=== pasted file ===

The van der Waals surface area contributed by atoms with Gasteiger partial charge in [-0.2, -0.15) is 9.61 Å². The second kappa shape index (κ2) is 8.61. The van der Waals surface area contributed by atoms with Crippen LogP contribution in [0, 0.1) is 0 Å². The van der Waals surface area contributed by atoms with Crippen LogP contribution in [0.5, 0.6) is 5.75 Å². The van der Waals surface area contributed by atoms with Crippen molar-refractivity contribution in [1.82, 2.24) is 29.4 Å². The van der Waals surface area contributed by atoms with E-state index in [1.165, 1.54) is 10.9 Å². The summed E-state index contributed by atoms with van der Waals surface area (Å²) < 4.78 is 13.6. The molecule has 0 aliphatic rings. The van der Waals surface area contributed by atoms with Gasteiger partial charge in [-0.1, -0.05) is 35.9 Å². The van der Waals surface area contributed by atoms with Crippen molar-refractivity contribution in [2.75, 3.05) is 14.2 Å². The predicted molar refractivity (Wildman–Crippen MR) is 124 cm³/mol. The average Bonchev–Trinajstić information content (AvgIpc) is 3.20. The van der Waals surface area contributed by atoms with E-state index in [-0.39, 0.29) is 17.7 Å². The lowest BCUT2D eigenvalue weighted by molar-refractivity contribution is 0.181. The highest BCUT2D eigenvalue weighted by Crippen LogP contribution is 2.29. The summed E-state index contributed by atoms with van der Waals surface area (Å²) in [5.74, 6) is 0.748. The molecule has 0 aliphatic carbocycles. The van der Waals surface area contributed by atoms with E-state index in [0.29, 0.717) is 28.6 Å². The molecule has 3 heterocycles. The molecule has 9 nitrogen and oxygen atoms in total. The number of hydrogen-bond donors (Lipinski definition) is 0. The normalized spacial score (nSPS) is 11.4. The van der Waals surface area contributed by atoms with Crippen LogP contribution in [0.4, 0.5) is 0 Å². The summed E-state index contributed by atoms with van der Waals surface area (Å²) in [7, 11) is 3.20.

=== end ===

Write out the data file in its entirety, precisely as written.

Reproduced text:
The van der Waals surface area contributed by atoms with Gasteiger partial charge in [-0.2, -0.15) is 9.61 Å². The second kappa shape index (κ2) is 8.61. The van der Waals surface area contributed by atoms with Crippen LogP contribution in [0, 0.1) is 0 Å². The van der Waals surface area contributed by atoms with Crippen LogP contribution in [0.5, 0.6) is 5.75 Å². The van der Waals surface area contributed by atoms with Crippen molar-refractivity contribution in [1.82, 2.24) is 29.4 Å². The van der Waals surface area contributed by atoms with E-state index in [1.165, 1.54) is 10.9 Å². The summed E-state index contributed by atoms with van der Waals surface area (Å²) < 4.78 is 13.6. The molecule has 0 aliphatic rings. The van der Waals surface area contributed by atoms with Gasteiger partial charge in [-0.1, -0.05) is 35.9 Å². The van der Waals surface area contributed by atoms with Crippen molar-refractivity contribution in [2.75, 3.05) is 14.2 Å². The predicted molar refractivity (Wildman–Crippen MR) is 124 cm³/mol. The average Bonchev–Trinajstić information content (AvgIpc) is 3.20. The van der Waals surface area contributed by atoms with E-state index in [-0.39, 0.29) is 17.7 Å². The lowest BCUT2D eigenvalue weighted by molar-refractivity contribution is 0.181. The highest BCUT2D eigenvalue weighted by Crippen LogP contribution is 2.29. The summed E-state index contributed by atoms with van der Waals surface area (Å²) in [5.74, 6) is 0.748. The molecule has 0 aliphatic carbocycles. The van der Waals surface area contributed by atoms with E-state index in [0.29, 0.717) is 28.6 Å². The molecule has 3 heterocycles. The molecule has 9 nitrogen and oxygen atoms in total. The number of hydrogen-bond donors (Lipinski definition) is 0. The normalized spacial score (nSPS) is 11.4. The van der Waals surface area contributed by atoms with Crippen LogP contribution in [0.4, 0.5) is 0 Å². The summed E-state index contributed by atoms with van der Waals surface area (Å²) in [7, 11) is 3.20.